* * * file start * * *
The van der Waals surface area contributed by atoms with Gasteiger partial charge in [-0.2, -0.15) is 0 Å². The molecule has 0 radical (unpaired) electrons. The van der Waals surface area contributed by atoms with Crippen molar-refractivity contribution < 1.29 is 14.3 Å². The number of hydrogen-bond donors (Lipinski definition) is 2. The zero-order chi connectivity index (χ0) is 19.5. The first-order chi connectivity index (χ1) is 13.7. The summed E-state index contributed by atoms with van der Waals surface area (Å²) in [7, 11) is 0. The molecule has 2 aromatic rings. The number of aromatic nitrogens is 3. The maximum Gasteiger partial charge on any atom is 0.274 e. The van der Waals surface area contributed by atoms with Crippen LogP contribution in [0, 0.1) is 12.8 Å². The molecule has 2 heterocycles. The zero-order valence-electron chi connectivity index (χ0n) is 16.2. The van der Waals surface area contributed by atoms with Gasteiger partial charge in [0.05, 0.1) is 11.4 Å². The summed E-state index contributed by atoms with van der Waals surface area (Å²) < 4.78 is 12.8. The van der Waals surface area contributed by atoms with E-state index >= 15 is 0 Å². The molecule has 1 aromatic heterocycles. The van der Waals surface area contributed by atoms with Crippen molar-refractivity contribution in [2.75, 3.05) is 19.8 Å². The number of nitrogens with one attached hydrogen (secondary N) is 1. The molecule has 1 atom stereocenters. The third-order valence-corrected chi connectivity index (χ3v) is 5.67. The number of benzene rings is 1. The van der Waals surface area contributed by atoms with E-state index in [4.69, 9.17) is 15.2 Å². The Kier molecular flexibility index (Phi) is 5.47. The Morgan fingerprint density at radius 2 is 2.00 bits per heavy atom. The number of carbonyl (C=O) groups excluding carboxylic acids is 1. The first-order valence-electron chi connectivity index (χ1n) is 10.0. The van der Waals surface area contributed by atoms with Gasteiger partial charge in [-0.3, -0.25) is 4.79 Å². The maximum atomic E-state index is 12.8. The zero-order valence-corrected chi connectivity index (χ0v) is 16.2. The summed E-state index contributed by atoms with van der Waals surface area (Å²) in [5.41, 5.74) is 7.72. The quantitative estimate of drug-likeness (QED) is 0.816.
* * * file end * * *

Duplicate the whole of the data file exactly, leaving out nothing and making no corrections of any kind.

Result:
The van der Waals surface area contributed by atoms with Gasteiger partial charge in [-0.2, -0.15) is 0 Å². The molecule has 0 radical (unpaired) electrons. The van der Waals surface area contributed by atoms with Crippen molar-refractivity contribution < 1.29 is 14.3 Å². The number of hydrogen-bond donors (Lipinski definition) is 2. The zero-order chi connectivity index (χ0) is 19.5. The first-order chi connectivity index (χ1) is 13.7. The summed E-state index contributed by atoms with van der Waals surface area (Å²) in [7, 11) is 0. The molecule has 2 aromatic rings. The number of aromatic nitrogens is 3. The maximum Gasteiger partial charge on any atom is 0.274 e. The van der Waals surface area contributed by atoms with Crippen LogP contribution in [0, 0.1) is 12.8 Å². The molecule has 2 heterocycles. The zero-order valence-electron chi connectivity index (χ0n) is 16.2. The van der Waals surface area contributed by atoms with Gasteiger partial charge in [0.05, 0.1) is 11.4 Å². The summed E-state index contributed by atoms with van der Waals surface area (Å²) < 4.78 is 12.8. The van der Waals surface area contributed by atoms with E-state index >= 15 is 0 Å². The molecule has 1 aromatic heterocycles. The van der Waals surface area contributed by atoms with Crippen molar-refractivity contribution in [2.75, 3.05) is 19.8 Å². The number of nitrogens with one attached hydrogen (secondary N) is 1. The molecule has 1 atom stereocenters. The third-order valence-corrected chi connectivity index (χ3v) is 5.67. The number of benzene rings is 1. The van der Waals surface area contributed by atoms with E-state index in [4.69, 9.17) is 15.2 Å². The Kier molecular flexibility index (Phi) is 5.47. The Morgan fingerprint density at radius 2 is 2.00 bits per heavy atom. The number of carbonyl (C=O) groups excluding carboxylic acids is 1. The first-order valence-electron chi connectivity index (χ1n) is 10.0. The van der Waals surface area contributed by atoms with Gasteiger partial charge in [-0.3, -0.25) is 4.79 Å². The maximum atomic E-state index is 12.8. The zero-order valence-corrected chi connectivity index (χ0v) is 16.2. The summed E-state index contributed by atoms with van der Waals surface area (Å²) in [5.41, 5.74) is 7.72. The quantitative estimate of drug-likeness (QED) is 0.816.